32.After they were all aboard, and all things laid in that they meant to carry with them, silence was commanded by the trumpet;and after the wine had been carried about to the whole army, and all, as well the generals as the soldiers, had drunk a health to the voyage, they made their prayers, such as by the law were appointed for before their taking sea, not in every galley apart, but all together, the herald pronouncing them.
And the company from the shore, both of the city and whosoever else wished them well, prayed with them.And when they had sung the Paean and ended the health, they put forth to sea;and having at first gone out in a long file, galley after galley, they after went a vie by Aegina.Thus hasted these to be at Corcyra, to which place also the other army of the confederates were assembling.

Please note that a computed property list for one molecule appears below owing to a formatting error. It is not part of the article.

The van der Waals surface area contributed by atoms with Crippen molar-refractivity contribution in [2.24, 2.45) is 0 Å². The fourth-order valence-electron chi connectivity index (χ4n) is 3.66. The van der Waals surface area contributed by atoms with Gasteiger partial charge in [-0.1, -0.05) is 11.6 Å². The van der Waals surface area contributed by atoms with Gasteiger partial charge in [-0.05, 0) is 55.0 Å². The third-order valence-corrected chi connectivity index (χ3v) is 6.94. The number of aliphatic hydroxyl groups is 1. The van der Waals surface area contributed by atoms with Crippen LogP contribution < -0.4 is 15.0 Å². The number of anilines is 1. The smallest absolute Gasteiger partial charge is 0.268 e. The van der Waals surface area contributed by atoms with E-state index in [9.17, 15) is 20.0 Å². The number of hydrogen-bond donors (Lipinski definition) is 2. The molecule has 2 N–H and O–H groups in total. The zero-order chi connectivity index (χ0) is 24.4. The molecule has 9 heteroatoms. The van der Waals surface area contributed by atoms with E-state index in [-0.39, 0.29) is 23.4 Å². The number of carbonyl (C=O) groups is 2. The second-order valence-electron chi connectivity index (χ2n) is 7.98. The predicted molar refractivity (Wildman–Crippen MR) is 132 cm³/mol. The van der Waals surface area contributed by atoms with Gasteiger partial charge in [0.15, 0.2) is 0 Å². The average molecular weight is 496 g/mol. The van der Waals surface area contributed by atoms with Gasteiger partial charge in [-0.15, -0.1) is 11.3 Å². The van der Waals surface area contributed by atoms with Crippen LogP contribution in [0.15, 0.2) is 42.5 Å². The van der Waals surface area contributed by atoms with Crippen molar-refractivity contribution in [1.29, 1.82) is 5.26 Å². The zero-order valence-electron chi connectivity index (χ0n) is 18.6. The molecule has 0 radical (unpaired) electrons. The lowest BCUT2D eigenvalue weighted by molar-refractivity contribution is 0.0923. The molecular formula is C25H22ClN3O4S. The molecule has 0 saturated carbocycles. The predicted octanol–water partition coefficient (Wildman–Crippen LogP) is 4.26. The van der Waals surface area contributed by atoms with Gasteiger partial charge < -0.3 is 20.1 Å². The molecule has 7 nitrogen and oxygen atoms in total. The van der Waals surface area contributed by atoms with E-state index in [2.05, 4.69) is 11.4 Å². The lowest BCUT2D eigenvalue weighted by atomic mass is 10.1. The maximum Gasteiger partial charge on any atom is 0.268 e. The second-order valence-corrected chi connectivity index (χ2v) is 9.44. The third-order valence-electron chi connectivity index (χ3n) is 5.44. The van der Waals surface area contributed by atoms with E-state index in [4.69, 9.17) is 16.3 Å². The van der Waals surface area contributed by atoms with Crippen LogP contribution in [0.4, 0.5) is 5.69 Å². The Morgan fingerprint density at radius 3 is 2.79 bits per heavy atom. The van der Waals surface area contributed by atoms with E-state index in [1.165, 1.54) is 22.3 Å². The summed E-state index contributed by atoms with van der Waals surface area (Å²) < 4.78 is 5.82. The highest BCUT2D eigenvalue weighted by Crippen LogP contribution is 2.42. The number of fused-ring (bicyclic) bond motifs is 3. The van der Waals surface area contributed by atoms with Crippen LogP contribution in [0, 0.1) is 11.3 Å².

At Syracuse they had advertisement of the voyage from divers places;nevertheless it was long ere anything would be believed.Nay, an assembly being there called, orations were made, such as follow, on both parts, as well by them that believed the report touching the Athenian army to be true as by others that affirmed the contrary.And Hermocrates the son of Hermon, as one that thought he knew the certainty, stood forth and spake to this effect:
The English works of Thomas Hobbes of Malmesbury. Thucydides. Thomas Hobbes. translator. London. Bohn. 1843.
This text was converted to electronic form by optical character recognition and has been proofread to a high level of accuracy.
An XML version of this text is available for download,
with the additional restriction that you offer Perseus any modifications you make. Perseus provides credit for all accepted
changes, storing new additions in a versioning system.